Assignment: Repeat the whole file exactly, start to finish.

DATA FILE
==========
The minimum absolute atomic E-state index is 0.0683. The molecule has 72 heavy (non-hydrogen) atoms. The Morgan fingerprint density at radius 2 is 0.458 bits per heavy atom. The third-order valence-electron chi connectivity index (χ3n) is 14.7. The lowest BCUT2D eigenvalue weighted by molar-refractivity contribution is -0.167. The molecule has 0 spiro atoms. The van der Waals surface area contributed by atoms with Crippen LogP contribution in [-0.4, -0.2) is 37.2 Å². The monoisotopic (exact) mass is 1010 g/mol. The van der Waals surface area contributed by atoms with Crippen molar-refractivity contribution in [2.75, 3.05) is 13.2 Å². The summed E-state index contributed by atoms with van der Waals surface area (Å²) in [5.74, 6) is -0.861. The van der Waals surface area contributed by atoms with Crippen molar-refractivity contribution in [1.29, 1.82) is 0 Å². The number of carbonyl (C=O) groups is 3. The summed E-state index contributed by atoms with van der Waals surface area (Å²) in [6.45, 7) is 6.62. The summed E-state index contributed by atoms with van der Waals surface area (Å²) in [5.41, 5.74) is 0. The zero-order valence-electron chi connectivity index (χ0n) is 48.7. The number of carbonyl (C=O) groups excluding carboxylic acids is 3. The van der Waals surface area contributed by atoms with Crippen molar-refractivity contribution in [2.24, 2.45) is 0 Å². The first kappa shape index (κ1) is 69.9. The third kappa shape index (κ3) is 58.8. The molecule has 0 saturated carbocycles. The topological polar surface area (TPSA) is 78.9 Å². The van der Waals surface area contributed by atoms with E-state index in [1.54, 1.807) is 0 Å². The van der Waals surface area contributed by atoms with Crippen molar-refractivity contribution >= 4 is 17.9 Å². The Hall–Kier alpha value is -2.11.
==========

The minimum absolute atomic E-state index is 0.0683. The molecule has 72 heavy (non-hydrogen) atoms. The Morgan fingerprint density at radius 2 is 0.458 bits per heavy atom. The third-order valence-electron chi connectivity index (χ3n) is 14.7. The lowest BCUT2D eigenvalue weighted by molar-refractivity contribution is -0.167. The molecule has 0 spiro atoms. The van der Waals surface area contributed by atoms with Crippen LogP contribution in [-0.4, -0.2) is 37.2 Å². The monoisotopic (exact) mass is 1010 g/mol. The van der Waals surface area contributed by atoms with Crippen molar-refractivity contribution in [2.75, 3.05) is 13.2 Å². The summed E-state index contributed by atoms with van der Waals surface area (Å²) in [5.74, 6) is -0.861. The van der Waals surface area contributed by atoms with Crippen molar-refractivity contribution in [1.29, 1.82) is 0 Å². The number of carbonyl (C=O) groups is 3. The summed E-state index contributed by atoms with van der Waals surface area (Å²) in [6.45, 7) is 6.62. The summed E-state index contributed by atoms with van der Waals surface area (Å²) in [5.41, 5.74) is 0. The zero-order valence-electron chi connectivity index (χ0n) is 48.7. The number of carbonyl (C=O) groups excluding carboxylic acids is 3. The van der Waals surface area contributed by atoms with Crippen molar-refractivity contribution in [2.24, 2.45) is 0 Å². The first kappa shape index (κ1) is 69.9. The third kappa shape index (κ3) is 58.8. The molecule has 0 saturated carbocycles. The topological polar surface area (TPSA) is 78.9 Å². The van der Waals surface area contributed by atoms with E-state index in [1.54, 1.807) is 0 Å². The van der Waals surface area contributed by atoms with Crippen molar-refractivity contribution >= 4 is 17.9 Å². The Hall–Kier alpha value is -2.11.